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On 29/01/2008, Mike Pall <> wrote:
> Try setting the STACKSIZE statement in the .DEF file for the EXE
> as MSDN recommends.

I think that did it, thanks. Actually I used the /STACK linker option
which does the same thing. It's still a bit limited in max number of
threads (well, compared to the non-JITed tests anyway, which are
admittedly crazy), and it takes an obscene amount of memory (again,
compared to non-JITed coroutine tests). But it does run faster. Around
50% faster with threads that do nothing other than yield in a loop,
and anywhere from 2 to 4 times as fast with threads that actually do a
little work.

It's not exactly stable though. It seems ok with my console test prog,
but it crashes within a minute when using a GUI test prog based on
wxLua (doesn't do much yet, really, it's basically an empty window,
running the scheduler in the idle event and outputting to the console,
heheh... but the tests are mostly the same in both cases).

Could that be because the stack size is now too low? I've set it to
128k for the moment. I couldn't say, since I have no clue how LuaJIT
and Coco handle coroutines, nor exactly what has an impact on how much
stack space it needs. Of course, I imagine that anything happening in
a C library like wxLua, requires stack space as usual.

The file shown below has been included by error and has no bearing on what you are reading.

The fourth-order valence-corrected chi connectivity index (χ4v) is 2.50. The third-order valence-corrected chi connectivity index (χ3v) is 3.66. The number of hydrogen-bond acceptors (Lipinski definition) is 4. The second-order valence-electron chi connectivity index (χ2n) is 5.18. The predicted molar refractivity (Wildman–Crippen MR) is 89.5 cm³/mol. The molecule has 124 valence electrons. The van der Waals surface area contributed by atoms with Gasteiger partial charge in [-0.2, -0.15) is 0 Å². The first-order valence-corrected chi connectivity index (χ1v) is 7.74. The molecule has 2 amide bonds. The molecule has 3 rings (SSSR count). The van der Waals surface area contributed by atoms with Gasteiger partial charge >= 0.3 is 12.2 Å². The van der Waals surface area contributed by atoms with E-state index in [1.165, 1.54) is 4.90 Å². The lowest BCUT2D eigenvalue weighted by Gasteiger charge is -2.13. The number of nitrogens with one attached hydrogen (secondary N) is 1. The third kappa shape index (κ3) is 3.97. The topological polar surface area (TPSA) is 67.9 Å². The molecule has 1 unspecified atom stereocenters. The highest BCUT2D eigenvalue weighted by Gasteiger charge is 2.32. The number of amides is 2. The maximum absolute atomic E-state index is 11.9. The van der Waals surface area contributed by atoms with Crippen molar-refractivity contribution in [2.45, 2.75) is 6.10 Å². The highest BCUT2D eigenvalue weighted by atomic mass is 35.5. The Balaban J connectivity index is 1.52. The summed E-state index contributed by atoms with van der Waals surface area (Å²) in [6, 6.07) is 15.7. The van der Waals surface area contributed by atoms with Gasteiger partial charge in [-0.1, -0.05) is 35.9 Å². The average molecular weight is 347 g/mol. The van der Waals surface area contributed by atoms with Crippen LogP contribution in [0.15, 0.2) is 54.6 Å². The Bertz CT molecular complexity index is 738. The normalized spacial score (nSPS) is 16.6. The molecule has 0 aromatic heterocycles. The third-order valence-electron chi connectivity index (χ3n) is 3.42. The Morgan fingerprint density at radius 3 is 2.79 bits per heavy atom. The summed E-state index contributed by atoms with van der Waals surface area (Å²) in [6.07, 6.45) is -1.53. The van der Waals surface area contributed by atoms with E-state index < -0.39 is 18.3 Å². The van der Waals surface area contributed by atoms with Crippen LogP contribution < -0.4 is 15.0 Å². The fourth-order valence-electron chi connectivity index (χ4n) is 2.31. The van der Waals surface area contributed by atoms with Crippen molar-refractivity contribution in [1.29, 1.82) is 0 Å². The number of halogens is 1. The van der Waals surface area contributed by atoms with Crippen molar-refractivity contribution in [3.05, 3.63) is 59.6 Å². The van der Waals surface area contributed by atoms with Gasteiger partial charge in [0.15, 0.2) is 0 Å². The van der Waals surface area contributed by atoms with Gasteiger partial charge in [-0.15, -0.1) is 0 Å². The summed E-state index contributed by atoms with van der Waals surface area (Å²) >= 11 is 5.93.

> > Anyway, about coroutines in LuaJIT... My whole point of using
> > coroutines was because I don't know of any other threading mechanism
> > that could handle such large amounts of threads so efficiently. Should
> > I forget about LuaJIT for this particular demo app? I don't know a
> > great deal about actual fibers in windows.
> Maybe yes, maybe not. It depends on what you're doing. LuaJIT 1.x
> relies on Windows fibers to provide individual stacks for
> coroutines. So there is some memory overhead and some overhead
> for coroutine creation and coroutine switching due to the calls
> to the WIN32 fiber functions (it's much faster on Linux with
> inlined coroutine switching).

I don't know, but I'm guessing that the Linux implementation, with
regards to coroutines, is not something that could only work on Linux?
Either way, on Windows, I'm not sure what the advantage is supposed to
be of using win32 fibers for it.

In any case, thanks for your help!